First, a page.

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- Mesquite's hardness and interlocking grain often equate to chipping and tearout when planing. To lessen the problem, feed the wood at a slight angle and take light passes that only remove about 1/32" at a time.
- Feed mesquite slowly against the blade when ripping, giving the gullets plenty of time to clear themselves of sawdust.
- Selecting the correct grain direction when feeding the jointer should pose little problem, but chipping can occur. Start by setting the table height for a 1/16" cut. If there's no tearout, increase the cut to 1/8".
- Use only spurred bits and slower drill-press speeds for mesquite. Clear the bit frequently in thick stock to avoid burnishing the hole sides (glue won't be absorbed).
- Reducing tearout and chipping when routing means shallow passes rather than a heavy one, and a consistent feed rate. Use a backing board to rout end grain.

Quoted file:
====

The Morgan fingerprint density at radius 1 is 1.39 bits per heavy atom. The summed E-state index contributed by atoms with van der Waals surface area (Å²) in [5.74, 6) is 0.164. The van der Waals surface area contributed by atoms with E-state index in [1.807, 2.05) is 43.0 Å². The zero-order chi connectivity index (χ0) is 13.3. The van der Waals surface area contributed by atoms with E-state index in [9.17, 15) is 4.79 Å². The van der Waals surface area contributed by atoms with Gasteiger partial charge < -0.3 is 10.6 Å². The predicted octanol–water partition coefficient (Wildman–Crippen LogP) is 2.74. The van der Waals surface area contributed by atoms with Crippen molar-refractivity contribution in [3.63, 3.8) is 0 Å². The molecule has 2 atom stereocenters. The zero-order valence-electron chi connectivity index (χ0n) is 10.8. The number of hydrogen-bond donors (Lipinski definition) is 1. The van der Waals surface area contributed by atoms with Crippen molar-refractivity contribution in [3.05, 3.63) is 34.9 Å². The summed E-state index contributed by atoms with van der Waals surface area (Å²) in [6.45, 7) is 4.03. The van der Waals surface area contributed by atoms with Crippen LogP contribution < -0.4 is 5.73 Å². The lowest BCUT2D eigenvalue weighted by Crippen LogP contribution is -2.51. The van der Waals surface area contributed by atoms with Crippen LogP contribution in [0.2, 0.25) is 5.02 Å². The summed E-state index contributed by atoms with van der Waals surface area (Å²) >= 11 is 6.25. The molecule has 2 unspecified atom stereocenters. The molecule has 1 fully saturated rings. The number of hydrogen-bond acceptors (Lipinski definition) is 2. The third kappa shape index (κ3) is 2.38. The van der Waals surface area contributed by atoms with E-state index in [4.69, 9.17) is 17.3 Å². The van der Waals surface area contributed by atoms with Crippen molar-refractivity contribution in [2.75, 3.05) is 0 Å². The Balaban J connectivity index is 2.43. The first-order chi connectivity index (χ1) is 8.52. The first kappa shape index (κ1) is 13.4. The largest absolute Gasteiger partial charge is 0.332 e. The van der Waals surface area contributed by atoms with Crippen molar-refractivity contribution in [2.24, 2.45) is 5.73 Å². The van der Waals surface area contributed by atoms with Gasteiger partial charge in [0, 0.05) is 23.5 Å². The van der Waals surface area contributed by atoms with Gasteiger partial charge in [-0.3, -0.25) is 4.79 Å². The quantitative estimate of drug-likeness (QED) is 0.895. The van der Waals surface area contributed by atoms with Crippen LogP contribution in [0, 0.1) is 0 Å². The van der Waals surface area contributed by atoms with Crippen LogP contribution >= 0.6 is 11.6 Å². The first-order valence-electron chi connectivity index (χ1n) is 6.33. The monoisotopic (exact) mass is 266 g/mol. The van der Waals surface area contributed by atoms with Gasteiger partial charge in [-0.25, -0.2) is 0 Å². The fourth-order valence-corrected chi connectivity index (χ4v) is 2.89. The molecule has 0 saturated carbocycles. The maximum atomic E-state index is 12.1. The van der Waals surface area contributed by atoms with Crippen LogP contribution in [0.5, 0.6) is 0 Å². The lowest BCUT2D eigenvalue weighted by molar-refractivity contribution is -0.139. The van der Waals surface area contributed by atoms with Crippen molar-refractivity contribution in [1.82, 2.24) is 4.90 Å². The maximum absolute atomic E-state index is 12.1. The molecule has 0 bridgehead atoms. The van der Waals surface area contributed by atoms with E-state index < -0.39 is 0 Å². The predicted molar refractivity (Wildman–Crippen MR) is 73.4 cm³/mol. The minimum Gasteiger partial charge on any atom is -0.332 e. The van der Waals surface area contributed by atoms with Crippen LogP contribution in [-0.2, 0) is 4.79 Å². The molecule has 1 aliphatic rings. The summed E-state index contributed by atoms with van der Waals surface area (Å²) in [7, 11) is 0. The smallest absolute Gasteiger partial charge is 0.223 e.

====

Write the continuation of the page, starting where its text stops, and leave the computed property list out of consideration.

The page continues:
- Cross-grain sanding on mesquite produces scratches. Where grains meet at right angles, clean up with a cabinet scraper or random- orbit sander. And do not skip grits when sanding this wood.
- When gluing mesquite, use an adhesive with a longer open time. This allows you to lay down a light coat of glue, briefly join the pieces, then pull them apart to allow the adhesive to partially set up before rejoining.
- Always predrill mesquite for nails and screws because of its hardness and density.
- Mesquite poses few problems when staIning. Yet, it's best to let the beautiful character of the wood show through a clear finish or penetrating oil. The amount of figure your wood displays should guide your choice.
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